Ava Mackin is not one to let social distancing restrictions cancel the Pride celebration she had carefully planned. So rather than postpone until a later date, the 13-year-old from Sturbridge, Massachusetts pressed on, creating her very own "Paint Your Towns Rainbow" movement. Within it, alongside her family the young queer activist has given away hundreds of rainbow flags to local businesses to hang outside their doors.
"She's just one of those people who wants to make a change," Mackin's mother, Lisa Gregoire, tells Out. The campaign initially started at the Saw Dust Coffee House and Dessert Bar where she works. Sturbridge is a small town an hour's drive east of Boston.
"They've been really supportive," she says of tthe venue's response to Mackin's request to hang a flag outside their doors.
Their support spurred the project on and Mackin kept distributing flags until she ran out. Then, the movement took on a life of its own and has resulted in a cascade of Pride across her hometown.
This isn't the first time Mackin has made a difference in her community. With mom's help, she had earlier responded to the lack of LGBTQ+ youth groups in town by creating Somewhere Over the Rainbow.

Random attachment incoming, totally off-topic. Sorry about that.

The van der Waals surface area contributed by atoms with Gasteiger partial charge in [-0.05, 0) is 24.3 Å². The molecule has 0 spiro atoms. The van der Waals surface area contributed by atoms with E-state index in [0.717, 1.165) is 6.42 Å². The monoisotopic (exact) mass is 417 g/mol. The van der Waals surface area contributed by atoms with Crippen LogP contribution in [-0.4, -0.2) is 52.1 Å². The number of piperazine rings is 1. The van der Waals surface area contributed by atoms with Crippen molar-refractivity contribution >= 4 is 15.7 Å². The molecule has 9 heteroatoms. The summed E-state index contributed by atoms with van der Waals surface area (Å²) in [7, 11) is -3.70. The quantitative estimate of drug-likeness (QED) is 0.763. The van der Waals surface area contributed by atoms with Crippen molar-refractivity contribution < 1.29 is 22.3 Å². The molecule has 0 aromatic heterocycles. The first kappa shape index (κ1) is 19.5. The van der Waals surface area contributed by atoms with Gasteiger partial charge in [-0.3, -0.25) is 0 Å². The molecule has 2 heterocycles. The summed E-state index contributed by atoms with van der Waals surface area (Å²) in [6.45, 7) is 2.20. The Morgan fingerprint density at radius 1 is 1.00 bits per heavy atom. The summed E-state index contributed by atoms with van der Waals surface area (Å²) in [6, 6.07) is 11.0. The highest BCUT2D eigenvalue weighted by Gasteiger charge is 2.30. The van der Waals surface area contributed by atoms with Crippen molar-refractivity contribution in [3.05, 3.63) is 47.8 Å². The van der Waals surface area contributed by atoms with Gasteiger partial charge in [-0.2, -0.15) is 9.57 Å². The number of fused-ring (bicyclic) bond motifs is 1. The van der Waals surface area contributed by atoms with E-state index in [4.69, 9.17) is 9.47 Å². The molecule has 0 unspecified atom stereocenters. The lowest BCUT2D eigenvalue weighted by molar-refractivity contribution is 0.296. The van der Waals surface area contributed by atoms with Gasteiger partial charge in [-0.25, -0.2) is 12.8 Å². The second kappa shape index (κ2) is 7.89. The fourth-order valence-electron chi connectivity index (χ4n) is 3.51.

The change is welcomed by another of the town's residents including Sarah Prager, the author of numerous books including her most recent Rainbow Revolutionaries. Prager reached out to Mackin after seeing the flags flying in town.
"It gives me a feeling of celebration to see the rainbows as I drive through town," Prager tells Out, but is also quick to point out the need for further in policies and training regarding LGBTQ+ issues and awareness. "There's definitely a lot of work to do in Sturbridge. It's not outright hateful in most cases, but you don't have to scratch too much beneath the surface to find some very problematic issues."
For her part, Mackins is now intent on building alliances at her school and spreading the Paint Your Towns Rainbow movement to communities and towns in her area.
"That's all she talks about, helping others," Gregoire beams.
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